There’s confusion – way too much confusion – about my status at TechCrunch and TechCrunch’s status at Aol after last week’s announcement that I was launching a venture fund, partially backed by Aol.
The multiple conflicting statements made by Aol on Thursday and Friday of last week are evidence of that confusion, but that isn’t the core issue. My employment relationship with TechCrunch and Aol is not the core issue. The only issue being discussed at this point, the only issue that matters, is TechCrunch editorial independence and self determination. Regardless of my role, if any, going forward.
I believe that Aol should be held to their promise when they acquired us to give TechCrunch complete editorial independence.
As of late last week TechCrunch no longer has editorial independence. Some argue that the circumstances demanded it. I disagree. Editorial independence was never supposed to be an easy thing for Aol to give us. But it was never meaningful if it shatters the first time it is put to the test.
We’ve proposed two options to Aol.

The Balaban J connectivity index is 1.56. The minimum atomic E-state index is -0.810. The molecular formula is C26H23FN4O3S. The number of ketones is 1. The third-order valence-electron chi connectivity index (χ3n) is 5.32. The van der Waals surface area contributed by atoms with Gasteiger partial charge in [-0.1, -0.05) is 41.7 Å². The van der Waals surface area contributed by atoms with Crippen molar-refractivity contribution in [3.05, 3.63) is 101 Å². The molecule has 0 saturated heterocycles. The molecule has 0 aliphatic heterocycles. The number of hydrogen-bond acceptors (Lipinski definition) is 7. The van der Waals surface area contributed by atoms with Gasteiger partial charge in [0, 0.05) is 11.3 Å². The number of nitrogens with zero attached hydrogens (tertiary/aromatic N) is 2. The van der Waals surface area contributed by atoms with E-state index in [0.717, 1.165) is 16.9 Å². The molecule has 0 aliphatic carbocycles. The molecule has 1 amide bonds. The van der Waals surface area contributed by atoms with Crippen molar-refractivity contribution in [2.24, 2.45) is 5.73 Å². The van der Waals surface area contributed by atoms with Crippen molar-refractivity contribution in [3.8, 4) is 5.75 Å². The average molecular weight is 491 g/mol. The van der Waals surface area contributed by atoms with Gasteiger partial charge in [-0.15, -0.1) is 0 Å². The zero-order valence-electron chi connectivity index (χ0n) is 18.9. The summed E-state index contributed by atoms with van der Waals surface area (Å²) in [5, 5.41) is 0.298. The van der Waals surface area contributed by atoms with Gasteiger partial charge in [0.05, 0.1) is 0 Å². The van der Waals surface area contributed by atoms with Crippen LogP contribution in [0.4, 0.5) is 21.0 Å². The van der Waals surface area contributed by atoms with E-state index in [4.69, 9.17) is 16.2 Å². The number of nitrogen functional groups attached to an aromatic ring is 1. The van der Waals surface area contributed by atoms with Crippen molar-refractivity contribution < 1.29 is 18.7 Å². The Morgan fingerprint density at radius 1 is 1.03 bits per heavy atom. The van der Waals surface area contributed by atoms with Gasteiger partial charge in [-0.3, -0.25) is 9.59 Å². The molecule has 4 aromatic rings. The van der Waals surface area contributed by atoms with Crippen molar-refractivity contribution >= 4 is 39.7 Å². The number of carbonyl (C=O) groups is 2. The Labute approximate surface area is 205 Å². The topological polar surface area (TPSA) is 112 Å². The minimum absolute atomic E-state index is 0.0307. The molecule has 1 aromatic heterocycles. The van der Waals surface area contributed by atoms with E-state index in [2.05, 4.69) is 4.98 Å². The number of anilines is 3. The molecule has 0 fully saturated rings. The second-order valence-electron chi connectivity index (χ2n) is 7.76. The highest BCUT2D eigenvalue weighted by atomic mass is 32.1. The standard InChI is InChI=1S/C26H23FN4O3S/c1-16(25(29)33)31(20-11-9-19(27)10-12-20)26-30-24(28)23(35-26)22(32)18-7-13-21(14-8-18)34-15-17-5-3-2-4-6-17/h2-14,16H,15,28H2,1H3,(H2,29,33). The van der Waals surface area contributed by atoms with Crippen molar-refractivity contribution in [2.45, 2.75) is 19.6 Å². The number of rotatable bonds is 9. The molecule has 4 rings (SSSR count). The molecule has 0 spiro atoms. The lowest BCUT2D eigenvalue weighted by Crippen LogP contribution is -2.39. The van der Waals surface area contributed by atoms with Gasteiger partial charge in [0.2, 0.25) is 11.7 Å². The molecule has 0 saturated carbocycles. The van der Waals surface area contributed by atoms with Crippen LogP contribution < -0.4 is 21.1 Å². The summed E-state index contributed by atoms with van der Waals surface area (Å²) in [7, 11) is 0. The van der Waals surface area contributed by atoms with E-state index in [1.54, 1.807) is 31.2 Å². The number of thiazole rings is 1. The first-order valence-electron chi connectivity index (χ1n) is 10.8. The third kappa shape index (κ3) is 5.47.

1. Reaffirmation of the editorial independence promised at the time of acquisition. Given the current circumstances, that means autonomy from Huffington Post, unfettered editorial independence and a blanket right to editorial self determination. To put it simply, TechCrunch would stay with Aol but would be independent of the Huffington Post.
2. Sell TechCrunch back to the original shareholders.
If Aol cannot accept either of these options, and no other creative solution can be found, I cannot be a part of TechCrunch going forward.
Apologies on the corny image. It just reflects exactly how we feel right now. And if this ends up being my last post on TechCrunch, that image is a cool way to exit.